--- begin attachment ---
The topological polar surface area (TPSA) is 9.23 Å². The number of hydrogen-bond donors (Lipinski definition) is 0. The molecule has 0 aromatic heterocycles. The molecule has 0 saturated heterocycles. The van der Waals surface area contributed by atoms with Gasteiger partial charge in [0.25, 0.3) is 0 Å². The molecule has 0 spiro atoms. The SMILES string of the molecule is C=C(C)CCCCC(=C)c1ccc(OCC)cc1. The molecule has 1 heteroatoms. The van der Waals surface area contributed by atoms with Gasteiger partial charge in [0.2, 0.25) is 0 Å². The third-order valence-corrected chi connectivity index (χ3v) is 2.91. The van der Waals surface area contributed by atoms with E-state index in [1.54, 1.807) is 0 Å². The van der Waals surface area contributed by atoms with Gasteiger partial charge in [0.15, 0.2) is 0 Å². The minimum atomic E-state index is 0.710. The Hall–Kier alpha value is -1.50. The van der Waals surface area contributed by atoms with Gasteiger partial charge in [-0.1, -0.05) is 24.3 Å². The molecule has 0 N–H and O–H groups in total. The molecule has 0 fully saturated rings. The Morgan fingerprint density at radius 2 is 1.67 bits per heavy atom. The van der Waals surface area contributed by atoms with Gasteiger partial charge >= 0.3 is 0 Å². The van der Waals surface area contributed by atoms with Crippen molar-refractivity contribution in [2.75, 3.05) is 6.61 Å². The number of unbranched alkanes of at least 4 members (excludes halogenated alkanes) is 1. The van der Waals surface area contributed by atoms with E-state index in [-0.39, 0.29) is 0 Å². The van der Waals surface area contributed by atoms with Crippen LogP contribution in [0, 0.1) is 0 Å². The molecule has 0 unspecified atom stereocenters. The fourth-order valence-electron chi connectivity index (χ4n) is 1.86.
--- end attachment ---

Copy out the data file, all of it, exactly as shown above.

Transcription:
The topological polar surface area (TPSA) is 9.23 Å². The number of hydrogen-bond donors (Lipinski definition) is 0. The molecule has 0 aromatic heterocycles. The molecule has 0 saturated heterocycles. The van der Waals surface area contributed by atoms with Gasteiger partial charge in [0.25, 0.3) is 0 Å². The molecule has 0 spiro atoms. The SMILES string of the molecule is C=C(C)CCCCC(=C)c1ccc(OCC)cc1. The molecule has 1 heteroatoms. The van der Waals surface area contributed by atoms with Gasteiger partial charge in [0.2, 0.25) is 0 Å². The third-order valence-corrected chi connectivity index (χ3v) is 2.91. The van der Waals surface area contributed by atoms with E-state index in [1.54, 1.807) is 0 Å². The van der Waals surface area contributed by atoms with Gasteiger partial charge in [0.15, 0.2) is 0 Å². The minimum atomic E-state index is 0.710. The Hall–Kier alpha value is -1.50. The van der Waals surface area contributed by atoms with Gasteiger partial charge in [-0.1, -0.05) is 24.3 Å². The molecule has 0 N–H and O–H groups in total. The molecule has 0 fully saturated rings. The Morgan fingerprint density at radius 2 is 1.67 bits per heavy atom. The van der Waals surface area contributed by atoms with Gasteiger partial charge >= 0.3 is 0 Å². The van der Waals surface area contributed by atoms with Crippen molar-refractivity contribution in [2.75, 3.05) is 6.61 Å². The number of unbranched alkanes of at least 4 members (excludes halogenated alkanes) is 1. The van der Waals surface area contributed by atoms with E-state index in [-0.39, 0.29) is 0 Å². The van der Waals surface area contributed by atoms with Crippen LogP contribution in [0, 0.1) is 0 Å². The molecule has 0 unspecified atom stereocenters. The fourth-order valence-electron chi connectivity index (χ4n) is 1.86.